Skip to content

Ryan Braun’s suspension may be the easiest of them all: looking at the next Biogenesis targets

Jul 23, 2013, 8:23 AM EDT

nelson cruz ap AP

Ryan Braun‘s suspension was first and, as the alleged public enemy number one — or two — of Major League Baseball, may eventually be seen as the most significant.  But at the moment it sort of seems like small potatoes, all things considered.

Why? Because the Brewers season was already effectively over and it will all end for Braun and his team after the season ends.  There are other Biogenesis suspensions, however, which will have a much bigger and potentially longer-lasting impact.

The ones to watch: Bartolo Colon, Jhonny Peralta, Nelson Cruz, all of whom are reported to be in Major League’s sights, all of whom are playing for playoff contenders. Depending on what the league makes of Gio Gonzalez‘s passing mention on the list, the Nationals could be affected too. Colon, depending on how the league views his inclusion vis-a-vis last year’s positive drug test, could be facing second offender discipline.

Do these players pull a Ryan Braun and take their medicine now? If so, they will deprive their teammates of key cogs just as the playoff stretch drive gets underway. Do they appeal? If so, they risk greater penalties, one assumes, legal costs and the likelihood that any discipline ultimately stretches into next year.

Can the A’s replace Colon in the rotation? Who plays shortstop for the Tigers if Peralta is gone? Nelson Cruz hit a big homer for the Rangers last night. Who is their deep threat with him gone?

Those are all less-sexy topics than bad boy Ryan Braun or badder boy Alex Rodriguez getting popped. But they have far greater actual baseball implications.

  1. natslady - Jul 23, 2013 at 8:31 AM

    Nats season is tanking fast. I’m not saying it’s over, but pretty close. When you are firing your hitting coach and your manager is walking out of a presser after a reporter asks if he’s quitting, that ain’t good. Still, I hope Gio’s not guilty. I hope that a lot.

    • voteforno6 - Jul 23, 2013 at 8:38 AM

      Gio’s involvement looks incidental more than anything, at least judging by the documents that were printed by the Miami New Times. As for the rest of that – well, the reporter in question was Boswell…and it was a legitimate question.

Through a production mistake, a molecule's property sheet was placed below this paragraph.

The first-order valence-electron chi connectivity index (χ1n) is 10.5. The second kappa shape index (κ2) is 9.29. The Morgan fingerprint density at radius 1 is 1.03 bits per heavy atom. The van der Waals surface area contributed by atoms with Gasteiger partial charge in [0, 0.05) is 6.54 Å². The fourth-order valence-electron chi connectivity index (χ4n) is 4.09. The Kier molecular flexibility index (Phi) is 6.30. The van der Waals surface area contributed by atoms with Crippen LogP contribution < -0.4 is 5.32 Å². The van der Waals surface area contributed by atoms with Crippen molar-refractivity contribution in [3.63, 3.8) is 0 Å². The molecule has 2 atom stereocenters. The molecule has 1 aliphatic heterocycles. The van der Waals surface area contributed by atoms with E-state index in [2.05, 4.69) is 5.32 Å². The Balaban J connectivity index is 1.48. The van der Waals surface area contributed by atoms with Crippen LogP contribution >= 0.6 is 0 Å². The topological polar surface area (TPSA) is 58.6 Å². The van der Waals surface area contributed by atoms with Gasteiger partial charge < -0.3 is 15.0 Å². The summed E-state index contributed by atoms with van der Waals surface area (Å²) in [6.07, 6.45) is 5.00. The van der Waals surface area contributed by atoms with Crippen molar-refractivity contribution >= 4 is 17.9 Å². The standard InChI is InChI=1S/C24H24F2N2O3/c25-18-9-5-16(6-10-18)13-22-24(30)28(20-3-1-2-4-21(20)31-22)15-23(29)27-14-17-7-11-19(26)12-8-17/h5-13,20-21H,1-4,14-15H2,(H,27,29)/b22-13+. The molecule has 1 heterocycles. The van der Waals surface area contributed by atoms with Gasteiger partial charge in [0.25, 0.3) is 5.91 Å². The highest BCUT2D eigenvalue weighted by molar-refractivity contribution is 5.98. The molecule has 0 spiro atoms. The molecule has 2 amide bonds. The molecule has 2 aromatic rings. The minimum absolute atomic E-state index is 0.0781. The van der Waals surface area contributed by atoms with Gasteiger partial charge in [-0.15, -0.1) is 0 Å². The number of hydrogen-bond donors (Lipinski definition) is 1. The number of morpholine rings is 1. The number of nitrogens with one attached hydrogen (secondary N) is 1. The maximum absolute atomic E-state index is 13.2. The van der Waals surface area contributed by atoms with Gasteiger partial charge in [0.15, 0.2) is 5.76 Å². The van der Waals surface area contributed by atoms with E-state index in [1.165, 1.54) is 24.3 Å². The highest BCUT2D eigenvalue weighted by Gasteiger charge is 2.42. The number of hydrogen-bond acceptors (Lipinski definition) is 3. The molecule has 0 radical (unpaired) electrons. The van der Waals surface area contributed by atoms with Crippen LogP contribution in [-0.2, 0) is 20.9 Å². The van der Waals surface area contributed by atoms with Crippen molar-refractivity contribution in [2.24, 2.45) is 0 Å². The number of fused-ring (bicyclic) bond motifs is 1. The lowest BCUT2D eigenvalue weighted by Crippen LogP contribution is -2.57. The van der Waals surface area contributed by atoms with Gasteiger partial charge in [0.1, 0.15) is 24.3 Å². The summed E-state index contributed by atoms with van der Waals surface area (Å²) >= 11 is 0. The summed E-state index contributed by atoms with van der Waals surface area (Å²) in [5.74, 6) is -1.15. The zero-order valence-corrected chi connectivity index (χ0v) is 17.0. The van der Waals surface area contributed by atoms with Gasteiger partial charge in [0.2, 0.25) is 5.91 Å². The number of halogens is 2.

• nbjays - Jul 23, 2013 at 8:39 AM

      I sympathize, natslady. I know how much it hurts to see your team, with all that talent and potential, go down the tubes (see my Blue Jays this season). At least you have the Mets and Feesh in your division, which act as a bit of a buffer against the basement.

  2. unclemosesgreen - Jul 23, 2013 at 8:34 AM

    The first rat to flip always gets the cheese.

    • koufaxmitzvah - Jul 23, 2013 at 9:30 AM

      Is that translated from the mother tongue?

      • unclemosesgreen - Jul 23, 2013 at 9:34 AM

        It’s just the prime rule of interrogation.

    • indaburg - Jul 23, 2013 at 10:01 AM

      The second rat gets the cheese. The first rat dies.

      • historiophiliac - Jul 23, 2013 at 10:22 AM

        No, no, you use the cheese to get the rats to turn on each other so it goes all Mickey Fight Club in here.

      • unclemosesgreen - Jul 23, 2013 at 10:27 AM

        My traps kill the first rat and every successive rat until they all learn to hate cheese.

      • indaburg - Jul 23, 2013 at 12:43 PM

        Memo to self: do not take cheese from unclemoses.

      • unclemosesgreen - Jul 23, 2013 at 3:42 PM

        not if you’re a rat ;)

  3. thinkfirstthenspeak - Jul 23, 2013 at 8:40 AM

    Craig,
    Does anyone have the actual list of the players involved? I remember hearing they number about 20, but I’ve never seen more than 8-10.

  4. brockw82 - Jul 23, 2013 at 8:41 AM

    Sights Craig…from one JD to another lol

    • bfunk1978 - Jul 23, 2013 at 9:17 AM

      Junior Detective?

  5. 13arod - Jul 23, 2013 at 8:44 AM

    Mlb said they wernt going to suspened melky or colon because they served there suspoinson last year

    • bfunk1978 - Jul 23, 2013 at 9:17 AM

      Where did they say that?

      • samu0034 - Jul 23, 2013 at 9:29 AM

        I don’t remember reading it anywhere either, but it would certainly seem to me that Melky and Colon were caught and punished last year, and it would be appropriate for them to appeal any further suspension for what seemingly is the same violation.

      • blabidibla - Jul 23, 2013 at 10:12 AM

        They didn’t say that, but both of these players have served suspensions already for the time period in question by most reports. So MLB would need to prove a second case of PED use, not associated with the last suspension.

  6. number42is1 - Jul 23, 2013 at 9:01 AM

    Good morning Craig,

    Not sure if you are going to read this or not but I have a question, and since i do not do the twitter this is the only way i can think of to ask it.